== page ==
You know the drill: Is Judaism a religion or an ethnicity? A nation or a tribe? A clan or a culture? I had the pleasure of interviewing English literary critic Devorah Baum, who writes in her new book, Feeling Jewish, that the best way to think about Jewishness (if not Judaism) is as a state of mind, or brain, represented by a surfeit of feeling, a bubbling-over of emotion. Thus: Some accuse the Jew of neurosis, other of hysteria, or anxiety; we are accused of excessive mother attachment, and we incline toward utopian dreams in politics—in all these cases, the “Jew,” in his own imagination and in the anti-Semitic worldview, is that creature from whom feeling bubbles forth.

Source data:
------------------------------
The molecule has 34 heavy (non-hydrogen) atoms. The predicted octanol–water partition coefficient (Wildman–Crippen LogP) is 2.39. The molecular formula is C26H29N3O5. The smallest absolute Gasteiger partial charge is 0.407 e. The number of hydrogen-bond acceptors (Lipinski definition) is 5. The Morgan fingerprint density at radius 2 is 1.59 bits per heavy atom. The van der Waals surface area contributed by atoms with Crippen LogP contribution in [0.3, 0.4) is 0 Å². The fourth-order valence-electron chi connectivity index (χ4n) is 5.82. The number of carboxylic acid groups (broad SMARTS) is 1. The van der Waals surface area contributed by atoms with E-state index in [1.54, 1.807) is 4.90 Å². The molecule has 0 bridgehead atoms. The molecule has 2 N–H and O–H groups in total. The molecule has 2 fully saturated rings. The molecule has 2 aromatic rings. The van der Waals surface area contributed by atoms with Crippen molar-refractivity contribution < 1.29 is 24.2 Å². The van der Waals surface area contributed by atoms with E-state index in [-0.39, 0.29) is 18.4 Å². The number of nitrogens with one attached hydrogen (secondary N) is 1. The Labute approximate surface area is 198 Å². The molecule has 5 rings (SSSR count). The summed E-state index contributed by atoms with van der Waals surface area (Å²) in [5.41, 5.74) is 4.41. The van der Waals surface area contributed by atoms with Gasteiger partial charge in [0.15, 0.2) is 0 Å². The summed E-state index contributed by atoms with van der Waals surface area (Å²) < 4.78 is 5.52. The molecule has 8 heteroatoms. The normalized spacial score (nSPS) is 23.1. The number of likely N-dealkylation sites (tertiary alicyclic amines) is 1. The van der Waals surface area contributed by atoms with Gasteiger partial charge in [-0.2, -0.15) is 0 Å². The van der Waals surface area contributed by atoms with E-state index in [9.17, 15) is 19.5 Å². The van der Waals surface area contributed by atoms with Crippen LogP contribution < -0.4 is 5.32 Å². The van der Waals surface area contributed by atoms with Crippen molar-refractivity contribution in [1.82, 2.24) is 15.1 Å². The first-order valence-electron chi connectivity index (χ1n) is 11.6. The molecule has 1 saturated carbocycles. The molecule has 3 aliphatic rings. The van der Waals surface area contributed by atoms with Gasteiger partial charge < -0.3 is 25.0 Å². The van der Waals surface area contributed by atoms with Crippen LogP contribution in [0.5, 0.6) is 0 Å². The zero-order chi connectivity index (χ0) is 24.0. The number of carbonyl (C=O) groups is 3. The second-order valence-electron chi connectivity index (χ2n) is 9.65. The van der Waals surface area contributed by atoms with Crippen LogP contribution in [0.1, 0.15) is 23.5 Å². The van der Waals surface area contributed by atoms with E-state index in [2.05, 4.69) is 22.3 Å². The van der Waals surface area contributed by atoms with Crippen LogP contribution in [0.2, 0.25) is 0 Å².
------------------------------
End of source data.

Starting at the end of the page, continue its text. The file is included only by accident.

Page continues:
By contrast, anti-Semitism is often an attempt to restrain feeling, to tamp it down, to order it—think of fascism in politics, which prizes order, predictability, and a return to known folk ways, against the roil of Jewish disorder and uncertainty. To make her case, she draws on Bernard Malamud, Larry David, the forgotten Victorian English writer Amy Levy, and much more. I had the pleasure of interviewing Baum about her book earlier this month in New Haven. Click on this video to watch some highlights, from a session that was all highlights.